Hagedorn pursues 'marine protected area' declaration of this part of WPS

A Puerto Princesa mayor-turned-congresman wants all low-tide elevations, high-tide features, and an area of three nautical miles around the Kalayaan Island Group and Scarborough Shoal declared as a marine protected area.


For the purpose, Palawan 3rd district Rep. Edward Hagedorn filed House Bill (HB) No.6373.

In filing the bill, Hagedorn said the protection of the environment and the natural resources in the West Philippine Sea (WPS)--including atolls, coral reefs, and other vital marine resources--should be prioritized by the government.

“We must learn to cooperate as one region in the protection of our natural resources while we settle the territorial disputes in the . The protection of the rich marine resources and environment of the is a shared interest and responsibility of all adjoining states around the South China Sea which should be a guiding policy for all of us in the region,” he said.

“We all stand to gain or to lose depending on the outcome of our collective actions while we settle our territorial disputes. Through this bill, we hope for the Philippines to initiate this regional cooperation to help initiate and spark this regional cooperation,” he added.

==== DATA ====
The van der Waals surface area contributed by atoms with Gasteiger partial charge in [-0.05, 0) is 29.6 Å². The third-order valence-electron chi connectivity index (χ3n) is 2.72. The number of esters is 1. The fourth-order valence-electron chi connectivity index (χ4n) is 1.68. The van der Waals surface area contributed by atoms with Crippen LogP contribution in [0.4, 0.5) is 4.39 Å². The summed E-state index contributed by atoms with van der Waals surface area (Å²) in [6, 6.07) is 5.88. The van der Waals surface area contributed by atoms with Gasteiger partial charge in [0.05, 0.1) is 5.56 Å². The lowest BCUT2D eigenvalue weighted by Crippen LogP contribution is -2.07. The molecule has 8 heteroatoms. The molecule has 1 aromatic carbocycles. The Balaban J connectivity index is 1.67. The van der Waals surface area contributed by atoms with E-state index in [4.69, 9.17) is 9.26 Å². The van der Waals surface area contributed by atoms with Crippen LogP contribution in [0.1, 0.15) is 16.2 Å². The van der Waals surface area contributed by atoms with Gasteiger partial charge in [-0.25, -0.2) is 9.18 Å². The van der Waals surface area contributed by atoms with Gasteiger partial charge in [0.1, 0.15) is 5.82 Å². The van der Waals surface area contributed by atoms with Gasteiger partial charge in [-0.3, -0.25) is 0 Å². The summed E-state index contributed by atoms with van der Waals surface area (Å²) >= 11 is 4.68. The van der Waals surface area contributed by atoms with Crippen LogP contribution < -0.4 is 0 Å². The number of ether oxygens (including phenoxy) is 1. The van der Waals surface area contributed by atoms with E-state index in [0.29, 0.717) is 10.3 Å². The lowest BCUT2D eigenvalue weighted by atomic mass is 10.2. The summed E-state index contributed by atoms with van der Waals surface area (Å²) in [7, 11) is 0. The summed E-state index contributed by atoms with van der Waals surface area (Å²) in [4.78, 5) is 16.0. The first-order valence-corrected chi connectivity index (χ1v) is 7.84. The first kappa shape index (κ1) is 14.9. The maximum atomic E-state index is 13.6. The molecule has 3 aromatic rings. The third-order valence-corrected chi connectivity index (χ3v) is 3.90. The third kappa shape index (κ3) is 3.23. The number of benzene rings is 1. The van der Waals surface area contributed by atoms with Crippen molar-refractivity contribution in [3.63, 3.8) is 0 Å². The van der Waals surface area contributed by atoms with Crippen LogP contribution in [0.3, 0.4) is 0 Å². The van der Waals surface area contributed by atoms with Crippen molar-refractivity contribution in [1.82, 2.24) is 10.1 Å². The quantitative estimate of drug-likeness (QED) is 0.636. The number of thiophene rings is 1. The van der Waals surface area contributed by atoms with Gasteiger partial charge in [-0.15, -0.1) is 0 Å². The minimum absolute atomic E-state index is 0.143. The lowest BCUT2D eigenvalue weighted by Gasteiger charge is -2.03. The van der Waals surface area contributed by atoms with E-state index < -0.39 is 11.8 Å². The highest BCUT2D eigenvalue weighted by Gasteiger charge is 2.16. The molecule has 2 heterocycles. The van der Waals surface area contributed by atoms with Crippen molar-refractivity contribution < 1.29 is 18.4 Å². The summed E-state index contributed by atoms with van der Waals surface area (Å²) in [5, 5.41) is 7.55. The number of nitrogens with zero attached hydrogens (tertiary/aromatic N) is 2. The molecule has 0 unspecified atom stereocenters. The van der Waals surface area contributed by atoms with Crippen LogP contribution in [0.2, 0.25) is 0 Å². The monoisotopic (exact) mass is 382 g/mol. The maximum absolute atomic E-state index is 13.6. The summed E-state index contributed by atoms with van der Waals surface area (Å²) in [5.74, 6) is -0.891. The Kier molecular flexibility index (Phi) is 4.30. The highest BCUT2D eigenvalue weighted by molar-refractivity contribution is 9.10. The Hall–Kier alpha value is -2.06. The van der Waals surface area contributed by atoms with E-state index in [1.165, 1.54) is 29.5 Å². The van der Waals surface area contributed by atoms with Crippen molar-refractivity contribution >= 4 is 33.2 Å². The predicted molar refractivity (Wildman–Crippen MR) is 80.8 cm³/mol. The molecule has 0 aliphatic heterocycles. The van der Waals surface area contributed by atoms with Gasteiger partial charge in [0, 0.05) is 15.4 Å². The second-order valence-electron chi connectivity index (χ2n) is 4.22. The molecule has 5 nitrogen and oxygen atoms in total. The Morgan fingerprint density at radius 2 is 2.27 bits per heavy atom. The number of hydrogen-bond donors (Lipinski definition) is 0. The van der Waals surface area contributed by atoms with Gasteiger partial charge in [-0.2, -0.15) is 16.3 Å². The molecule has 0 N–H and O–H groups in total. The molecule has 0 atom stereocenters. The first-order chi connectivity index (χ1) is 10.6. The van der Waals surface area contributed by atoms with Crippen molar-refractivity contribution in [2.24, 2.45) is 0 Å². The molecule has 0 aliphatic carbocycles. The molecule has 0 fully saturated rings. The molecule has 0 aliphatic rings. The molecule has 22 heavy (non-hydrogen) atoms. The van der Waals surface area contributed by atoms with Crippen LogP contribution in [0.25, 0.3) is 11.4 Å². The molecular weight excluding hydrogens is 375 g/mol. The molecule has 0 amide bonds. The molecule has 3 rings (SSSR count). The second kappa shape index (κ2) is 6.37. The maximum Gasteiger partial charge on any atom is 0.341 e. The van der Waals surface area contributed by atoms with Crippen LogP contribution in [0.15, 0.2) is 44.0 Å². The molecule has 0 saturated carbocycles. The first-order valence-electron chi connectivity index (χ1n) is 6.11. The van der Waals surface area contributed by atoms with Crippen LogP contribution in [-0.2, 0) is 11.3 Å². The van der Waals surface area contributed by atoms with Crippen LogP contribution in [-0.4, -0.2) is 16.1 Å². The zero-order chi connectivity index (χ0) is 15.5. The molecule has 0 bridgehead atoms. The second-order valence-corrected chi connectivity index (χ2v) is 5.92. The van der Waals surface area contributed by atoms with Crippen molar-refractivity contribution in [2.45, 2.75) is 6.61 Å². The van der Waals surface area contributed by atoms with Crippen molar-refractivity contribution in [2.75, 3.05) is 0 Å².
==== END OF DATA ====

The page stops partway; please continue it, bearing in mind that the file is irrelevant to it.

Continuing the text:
Palawan 1st district Rep. Edgardo Salvame and Palawan 2nd district Rep. Jose Chavez Alvarez co-authored HB No.6373.

The bill cited Republic Act (RA) No. 11038 or the Expanded National Integrated Protected Areas System Act of 2018 and the 2016 Arbitral Ruling in favor of the Philippines in seeking to declare the said areas as a marine protected area.

The explanatory note also cited a 2012 study by Rudolf de Groot, et. al., which stated that coral reefs are “single most valuable ecosystem".

“A hectare, or about 2.5 acres, of reef can produce a potential value of approximately US $350,000 a year. The coral reefs in the Spratlys, which serve as the breeding ground of fish in the South China Sea, comprise 34 percent of the world’s total coral reefs, despite the South China Sea occupying only 2.5 percent of world’s total ocean and sea surface,” it read.

“As such, the South China Sea is one of the richest marine areas in the world which is the home to diverse marine ecosystems with over 3,000 species of fish and 600 species of coral reef,” it added.

The bill also mentioned how some activities by surrounding states borne out of territorial disputes–like overfishing, poaching, and large-scale ocean filling or reclamation, among others–led to significant environmental degradation in the area.